Light Ship “Naima” installed in the remote New Mexico landscape (courtesy Wendy Shuey)

TAOS, NM — The sky may be the most universal experience of humankind. Nearly a thousand years ago, the “great houses” at Chaco Canyon and Aztec Ruins, both in New Mexico, were aligned to track and highlight celestial events. The same basic idea is behind Debbie Long: Light Ships, the artist’s first solo museum exhibition, which pays tribute to the desert sky and its continuous but mercurial shifting of light.

Over the past decade, the Taos-based Long has outfitted two vintage RVs with hundreds of cast glass pieces that collect light from the sky via a transparent ceiling. Inside the pristine white chamber of “Willa, stationed outside the Harwood Museum of Art, viewers lounge in cream-colored beanbag chairs for a one-hour immersive viewing experience (no phones or recording devices are allowed). Clouds pass overhead, light trickles from sunrise to sunset to twilight to moonlight, and every movement of the sky orchestra flickers in the handmade glass pieces. Like many of the most successful Light and Space pieces, “Willa” and her predecessor, a trailer called “Naima,” rely on the simplest of gimmicks: light collection.

Guests gathering outside of “Willa” at the Harwood’s public opening (courtesy Andrew Yates)

Inside the museum, a short video acquaints viewers with “Willa” and its relationship to the land. Long says the ideal viewing experience of one of her “light ships” (a wordplay on the Earthship houses that dot the Taos Mesa) involves a trip to the isolated desert landscape where it will be at least semi-permanently installed. “For me, it’s not a regional piece,” she tells me. “Once you’re inside, it almost doesn’t matter where you are. You go somewhere else. But placing them in the landscape, my intention is for the RV to be someplace you need to travel to, so that slowing down and remoteness is part of the whole experience.” 

An interior, site-specific museum installation is meant to re-create the night-sky experience of “Willa” and “Naima.” A white cube built within a box with removable transparent panels collects light from the museum’s windows, bouncing it down into the chamber, just as the aluminum framework inside the RVs and a thick polycarbonate roof panel help to gather illumination. The result is a muted and moodier experience of watching light filter through the glass orbs than in the RV outside.

Debbie Long, “Willa (interior)” (2015-2020), RV, light, glass, 26 x 8 1/2 x 10 feet (courtesy the artist)

About those orbs: They’re crafted via a lost-wax casting process during which each mold is annihilated in the firing process, making every piece unique. Long says her process of building each glass piece into the RV is intuitive. “I started up in one corner and composed my way out, placing glass and grinding light holes by hand,” she explains. “I built it almost like you build a drawing.”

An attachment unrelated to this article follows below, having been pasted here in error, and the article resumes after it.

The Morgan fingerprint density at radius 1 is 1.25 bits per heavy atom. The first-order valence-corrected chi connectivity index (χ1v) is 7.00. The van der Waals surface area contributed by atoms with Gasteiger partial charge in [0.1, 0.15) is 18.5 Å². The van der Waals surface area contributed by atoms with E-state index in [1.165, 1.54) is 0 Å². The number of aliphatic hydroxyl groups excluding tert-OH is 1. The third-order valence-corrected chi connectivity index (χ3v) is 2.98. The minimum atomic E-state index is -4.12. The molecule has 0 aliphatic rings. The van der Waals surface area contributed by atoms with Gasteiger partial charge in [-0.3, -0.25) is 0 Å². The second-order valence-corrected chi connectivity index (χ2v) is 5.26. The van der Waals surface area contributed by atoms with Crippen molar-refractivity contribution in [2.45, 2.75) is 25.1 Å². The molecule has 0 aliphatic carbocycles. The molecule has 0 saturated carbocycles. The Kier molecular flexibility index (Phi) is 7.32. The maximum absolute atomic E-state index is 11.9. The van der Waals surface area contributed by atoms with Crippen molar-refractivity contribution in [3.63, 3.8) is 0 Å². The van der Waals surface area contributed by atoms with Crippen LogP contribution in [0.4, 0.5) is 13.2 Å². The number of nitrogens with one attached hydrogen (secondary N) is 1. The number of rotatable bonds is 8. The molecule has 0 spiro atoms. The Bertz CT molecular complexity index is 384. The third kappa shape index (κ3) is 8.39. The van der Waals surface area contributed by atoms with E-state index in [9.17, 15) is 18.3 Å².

Filled with amber light, the small glass clusters resemble globs of honey dripping from the ceiling — or malformed stalactites, or an oozing rash. But around the time you start speculating on what exactly they look like, gazing up from your beanbag perch, the light changes almost imperceptibly, shifting in the glass, moving your eyes around the shape of new forms and shadows. That’s when you realize the glass is only a vehicle for the main event. Inside this chamber, you’re beholden to the sun or the moon — using the sky as their canvas — to shift your experience. “It’s a slow read,” Long says in the video.

Debbie Long, “Naima (interior)” (2012-2015), RV, light, glass, 18 x 7 1/2 x 9 feet (courtesy the artist)

It’s possible to see a Light and Space lineage in Long’s work. Having moved to Taos in the early 1990s, she befriended artists Larry Bell and Ron Cooper. For a time, “Naima” was stationed in Bell’s yard, and it saw its first installation in a dry lakebed as part of High Desert Test Sites 2013, in the Mojave Desert. But Long also says the work benefits from her long relationship with the vast landscapes and uninterrupted skies she got to know as a child growing up in New Mexico.

Long is emphatic that Light Ships is not meant to be experienced in 10- or 15-minute glimpses, and the Harwood is offering periodic ticketed sunset viewing experiences of “Willa,” led by the artist herself. Viewers report that at twilight, the ceiling of a light ship recedes into nothingness, leaving only the floating glass to fix your eyes on. It sparks a meditation on the passage of time in a day, on the subtle sway of light and darkness and our up-to-the-minute experiences of both. Sitting in a dimly lit RV, feeling minutes pass around me in the muted outside world, I can’t help but think of lockdown, quarantine, and social distancing, people alone in their own quarters. All around me, inside “Willa, the world recedes into precise but ever-shifting measures of light, space, and color. Stepping outside, I’m newly grateful for the suddenly gigantic, impossibly bright sky.

Artist Debbie Long outside of “Willa” during the public opening of Debbie Long: Light Ships at the Harwood Museum of Art (courtesy Andrew Yates)

Molly Boyle is a writer and editor living in northern New Mexico.